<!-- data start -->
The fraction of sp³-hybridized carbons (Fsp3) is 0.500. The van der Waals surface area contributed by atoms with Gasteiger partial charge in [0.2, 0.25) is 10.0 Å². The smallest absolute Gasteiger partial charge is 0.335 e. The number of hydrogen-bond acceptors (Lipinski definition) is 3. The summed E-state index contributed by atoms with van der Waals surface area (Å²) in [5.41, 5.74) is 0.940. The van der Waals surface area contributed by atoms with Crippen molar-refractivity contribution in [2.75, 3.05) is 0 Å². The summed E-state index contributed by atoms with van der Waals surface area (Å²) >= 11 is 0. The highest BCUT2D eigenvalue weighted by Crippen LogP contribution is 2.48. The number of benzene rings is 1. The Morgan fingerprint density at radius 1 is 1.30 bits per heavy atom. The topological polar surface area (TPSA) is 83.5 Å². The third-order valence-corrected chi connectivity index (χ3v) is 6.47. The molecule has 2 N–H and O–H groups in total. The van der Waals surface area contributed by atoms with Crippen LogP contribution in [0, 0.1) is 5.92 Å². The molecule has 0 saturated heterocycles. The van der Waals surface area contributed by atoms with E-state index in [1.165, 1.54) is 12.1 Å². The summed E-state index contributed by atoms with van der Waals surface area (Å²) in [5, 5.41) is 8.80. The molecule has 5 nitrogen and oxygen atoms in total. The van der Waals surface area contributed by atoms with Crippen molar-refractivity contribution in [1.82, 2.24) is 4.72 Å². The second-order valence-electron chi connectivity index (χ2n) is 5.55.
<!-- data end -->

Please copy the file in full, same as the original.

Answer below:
The fraction of sp³-hybridized carbons (Fsp3) is 0.500. The van der Waals surface area contributed by atoms with Gasteiger partial charge in [0.2, 0.25) is 10.0 Å². The smallest absolute Gasteiger partial charge is 0.335 e. The number of hydrogen-bond acceptors (Lipinski definition) is 3. The summed E-state index contributed by atoms with van der Waals surface area (Å²) in [5.41, 5.74) is 0.940. The van der Waals surface area contributed by atoms with Crippen molar-refractivity contribution in [2.75, 3.05) is 0 Å². The summed E-state index contributed by atoms with van der Waals surface area (Å²) >= 11 is 0. The highest BCUT2D eigenvalue weighted by Crippen LogP contribution is 2.48. The number of benzene rings is 1. The Morgan fingerprint density at radius 1 is 1.30 bits per heavy atom. The topological polar surface area (TPSA) is 83.5 Å². The third-order valence-corrected chi connectivity index (χ3v) is 6.47. The molecule has 2 N–H and O–H groups in total. The van der Waals surface area contributed by atoms with Crippen LogP contribution in [0, 0.1) is 5.92 Å². The molecule has 0 saturated heterocycles. The van der Waals surface area contributed by atoms with E-state index in [1.165, 1.54) is 12.1 Å². The summed E-state index contributed by atoms with van der Waals surface area (Å²) in [5, 5.41) is 8.80. The molecule has 5 nitrogen and oxygen atoms in total. The van der Waals surface area contributed by atoms with Crippen molar-refractivity contribution in [1.82, 2.24) is 4.72 Å². The second-order valence-electron chi connectivity index (χ2n) is 5.55.